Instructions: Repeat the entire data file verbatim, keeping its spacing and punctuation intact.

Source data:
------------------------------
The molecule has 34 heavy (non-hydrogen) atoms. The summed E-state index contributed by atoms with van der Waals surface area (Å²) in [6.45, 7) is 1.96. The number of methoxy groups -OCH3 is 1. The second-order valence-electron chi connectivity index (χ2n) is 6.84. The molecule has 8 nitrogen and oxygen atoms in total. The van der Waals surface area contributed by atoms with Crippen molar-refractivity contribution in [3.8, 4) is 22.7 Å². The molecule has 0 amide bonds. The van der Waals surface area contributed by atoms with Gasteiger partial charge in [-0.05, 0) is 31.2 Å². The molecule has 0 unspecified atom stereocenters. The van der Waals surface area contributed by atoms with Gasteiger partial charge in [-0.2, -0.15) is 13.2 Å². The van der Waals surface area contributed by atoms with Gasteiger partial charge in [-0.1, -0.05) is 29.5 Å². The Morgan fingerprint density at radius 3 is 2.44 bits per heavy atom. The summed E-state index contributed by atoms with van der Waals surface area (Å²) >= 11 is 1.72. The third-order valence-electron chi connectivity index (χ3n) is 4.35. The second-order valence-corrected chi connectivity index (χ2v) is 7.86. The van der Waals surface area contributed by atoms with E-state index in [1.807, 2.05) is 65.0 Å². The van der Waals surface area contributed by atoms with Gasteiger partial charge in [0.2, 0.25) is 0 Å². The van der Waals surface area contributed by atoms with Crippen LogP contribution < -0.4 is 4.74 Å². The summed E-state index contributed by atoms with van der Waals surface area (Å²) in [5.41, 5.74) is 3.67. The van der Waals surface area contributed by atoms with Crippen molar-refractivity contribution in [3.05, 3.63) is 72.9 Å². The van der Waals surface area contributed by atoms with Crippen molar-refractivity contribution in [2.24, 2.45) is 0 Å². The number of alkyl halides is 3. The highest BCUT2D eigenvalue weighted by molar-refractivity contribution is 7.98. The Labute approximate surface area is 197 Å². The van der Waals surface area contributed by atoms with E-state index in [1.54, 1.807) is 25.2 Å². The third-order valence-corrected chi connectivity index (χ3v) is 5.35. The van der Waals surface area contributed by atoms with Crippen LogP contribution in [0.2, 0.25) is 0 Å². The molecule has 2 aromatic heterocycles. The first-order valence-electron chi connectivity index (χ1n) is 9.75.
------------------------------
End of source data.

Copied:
The molecule has 34 heavy (non-hydrogen) atoms. The summed E-state index contributed by atoms with van der Waals surface area (Å²) in [6.45, 7) is 1.96. The number of methoxy groups -OCH3 is 1. The second-order valence-electron chi connectivity index (χ2n) is 6.84. The molecule has 8 nitrogen and oxygen atoms in total. The van der Waals surface area contributed by atoms with Crippen molar-refractivity contribution in [3.8, 4) is 22.7 Å². The molecule has 0 amide bonds. The van der Waals surface area contributed by atoms with Gasteiger partial charge in [-0.05, 0) is 31.2 Å². The molecule has 0 unspecified atom stereocenters. The van der Waals surface area contributed by atoms with Gasteiger partial charge in [-0.2, -0.15) is 13.2 Å². The van der Waals surface area contributed by atoms with Gasteiger partial charge in [-0.1, -0.05) is 29.5 Å². The Morgan fingerprint density at radius 3 is 2.44 bits per heavy atom. The summed E-state index contributed by atoms with van der Waals surface area (Å²) >= 11 is 1.72. The third-order valence-electron chi connectivity index (χ3n) is 4.35. The second-order valence-corrected chi connectivity index (χ2v) is 7.86. The van der Waals surface area contributed by atoms with E-state index in [1.807, 2.05) is 65.0 Å². The van der Waals surface area contributed by atoms with Gasteiger partial charge in [0.2, 0.25) is 0 Å². The van der Waals surface area contributed by atoms with Crippen LogP contribution < -0.4 is 4.74 Å². The summed E-state index contributed by atoms with van der Waals surface area (Å²) in [5.41, 5.74) is 3.67. The van der Waals surface area contributed by atoms with Crippen molar-refractivity contribution in [3.05, 3.63) is 72.9 Å². The van der Waals surface area contributed by atoms with Crippen molar-refractivity contribution in [2.24, 2.45) is 0 Å². The number of alkyl halides is 3. The highest BCUT2D eigenvalue weighted by molar-refractivity contribution is 7.98. The Labute approximate surface area is 197 Å². The van der Waals surface area contributed by atoms with E-state index in [1.54, 1.807) is 25.2 Å². The third-order valence-corrected chi connectivity index (χ3v) is 5.35. The van der Waals surface area contributed by atoms with Crippen LogP contribution in [0.2, 0.25) is 0 Å². The molecule has 2 aromatic heterocycles. The first-order valence-electron chi connectivity index (χ1n) is 9.75.